By: Thomas O’Farrell

Reading Time: 7 minutes

In the early 1900’s, baseball was ruled by the small ball era. Players bunted, stole, and sacrificed their way into a few runs every game. This was until 1920, when Babe Ruth hit 29 homeruns, one less than the next three closest combined. One year later, Babe Ruth hit 54 homeruns, shattering his own record by an unfathomable amount. The record seemed untouchable by any other player, but the trend of the league was changing, and teams were quickly adjusting to embrace the longball. When Babe Ruth set his career high of 60, second place was 47 homeruns from his teammate Lou Gehrig. But even though teams were hitting more home runs than ever, Babe Ruth was so far ahead of his competition that it took years for his record to finally fall. It was not until 34 years later that Roger Maris finally unseated him, hitting 61.

Nearly one hundred years after Babe Ruth’s home run revolution, basketball has also begun to embrace the longball. This revolution of three pointers has been led by Steph Curry, who in the 2014-2015 season broke Ray Allen’s record of single season 3 pointers made with 286. In a Ruthian fashion, Curry followed up this performance by demolishing his own record, hitting an implausible 402 three pointers. In his tour de force 2015-2016 campaign, he shot 46% on 11 3’s per game, hitting 286 3 pointers with 24 games to spare. No one in the history of the NBA has come remotely close to 402, and it looks like this record is here to stay for a while. However, in each of the last six seasons, the NBA as a league has broken their record for three pointers made. As the league continues to embrace 3-point shooting, shooters will adjust to shoot more and shoot better. This means it is likely only a matter of time until Steph Curry’s record falls. But how much time?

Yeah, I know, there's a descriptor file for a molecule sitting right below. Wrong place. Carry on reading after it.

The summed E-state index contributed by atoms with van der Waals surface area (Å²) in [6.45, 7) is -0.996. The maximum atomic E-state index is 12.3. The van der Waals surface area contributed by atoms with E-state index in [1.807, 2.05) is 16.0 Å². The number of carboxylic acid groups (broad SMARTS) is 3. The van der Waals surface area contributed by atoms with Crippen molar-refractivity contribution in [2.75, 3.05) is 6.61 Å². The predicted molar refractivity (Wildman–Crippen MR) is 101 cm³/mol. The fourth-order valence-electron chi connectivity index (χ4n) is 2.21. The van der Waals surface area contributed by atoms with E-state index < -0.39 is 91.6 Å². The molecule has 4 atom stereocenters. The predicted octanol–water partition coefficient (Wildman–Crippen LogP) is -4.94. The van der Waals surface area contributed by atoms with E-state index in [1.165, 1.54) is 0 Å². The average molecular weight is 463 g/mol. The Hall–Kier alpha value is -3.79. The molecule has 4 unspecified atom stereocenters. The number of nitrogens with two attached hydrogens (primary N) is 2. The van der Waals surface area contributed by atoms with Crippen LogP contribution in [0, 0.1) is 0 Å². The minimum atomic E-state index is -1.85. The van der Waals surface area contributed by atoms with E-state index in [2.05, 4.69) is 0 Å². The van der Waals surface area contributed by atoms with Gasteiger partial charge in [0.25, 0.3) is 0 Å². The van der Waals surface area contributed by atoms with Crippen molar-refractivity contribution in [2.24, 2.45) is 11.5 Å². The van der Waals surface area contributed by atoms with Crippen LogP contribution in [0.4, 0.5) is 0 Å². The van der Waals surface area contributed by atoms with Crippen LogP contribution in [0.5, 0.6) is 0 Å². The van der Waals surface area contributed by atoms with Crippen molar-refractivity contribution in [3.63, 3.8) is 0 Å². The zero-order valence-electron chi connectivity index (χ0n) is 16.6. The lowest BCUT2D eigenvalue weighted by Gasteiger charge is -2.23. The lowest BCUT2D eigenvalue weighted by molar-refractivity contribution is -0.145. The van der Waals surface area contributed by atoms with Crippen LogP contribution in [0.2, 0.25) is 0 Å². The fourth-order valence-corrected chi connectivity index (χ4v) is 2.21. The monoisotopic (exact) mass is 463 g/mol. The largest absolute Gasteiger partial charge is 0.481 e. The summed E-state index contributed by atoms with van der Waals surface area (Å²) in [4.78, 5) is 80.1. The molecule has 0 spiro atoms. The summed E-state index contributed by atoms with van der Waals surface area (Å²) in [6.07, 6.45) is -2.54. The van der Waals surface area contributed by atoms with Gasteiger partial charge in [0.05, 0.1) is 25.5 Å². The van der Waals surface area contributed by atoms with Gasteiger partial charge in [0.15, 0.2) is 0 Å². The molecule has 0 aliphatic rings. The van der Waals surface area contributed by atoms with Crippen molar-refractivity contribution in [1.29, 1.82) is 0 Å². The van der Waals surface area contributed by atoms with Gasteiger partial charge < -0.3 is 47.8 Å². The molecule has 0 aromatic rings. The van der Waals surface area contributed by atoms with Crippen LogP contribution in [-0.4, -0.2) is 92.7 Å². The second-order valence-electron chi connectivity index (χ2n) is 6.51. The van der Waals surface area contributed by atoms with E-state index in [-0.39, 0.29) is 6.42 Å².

For the purpose of this study, I am mostly going to be focusing on the top thirty players in three pointers made for each season dating back to when the NBA line was pushed back to its current distance. This includes all season from 97-98 to 17-18, excluding the lockout seasons of 98-99 and 2011-12. I assumed that it would be more useful to look at the trends of the top shooters in each season rather than the league as the whole. Additionally,because we are looking for a player to exceed Steph Curry’s production, I have excluded him from all of these statistics.

For both the top 30 shooters each season, and the league as a whole, 3-point percentage has remained remarkably consistent. The improvements in accuracy have been offset by the increase in volume, such that there is no discernible improvement over the years. The charts below show how **3-point **percentages have changed over the years.

Linear regressions of the two sets yield R^2 of less than 0.1, and both contain variable coefficients of 0.0003. This implies an increase in 3-pointpercentage of 0.03% per year, a statistically insignificant amount. If players were shooting more 3’s, and making them more accurately, then we would almost definitely have an exponential increase in 3 pointers made by players.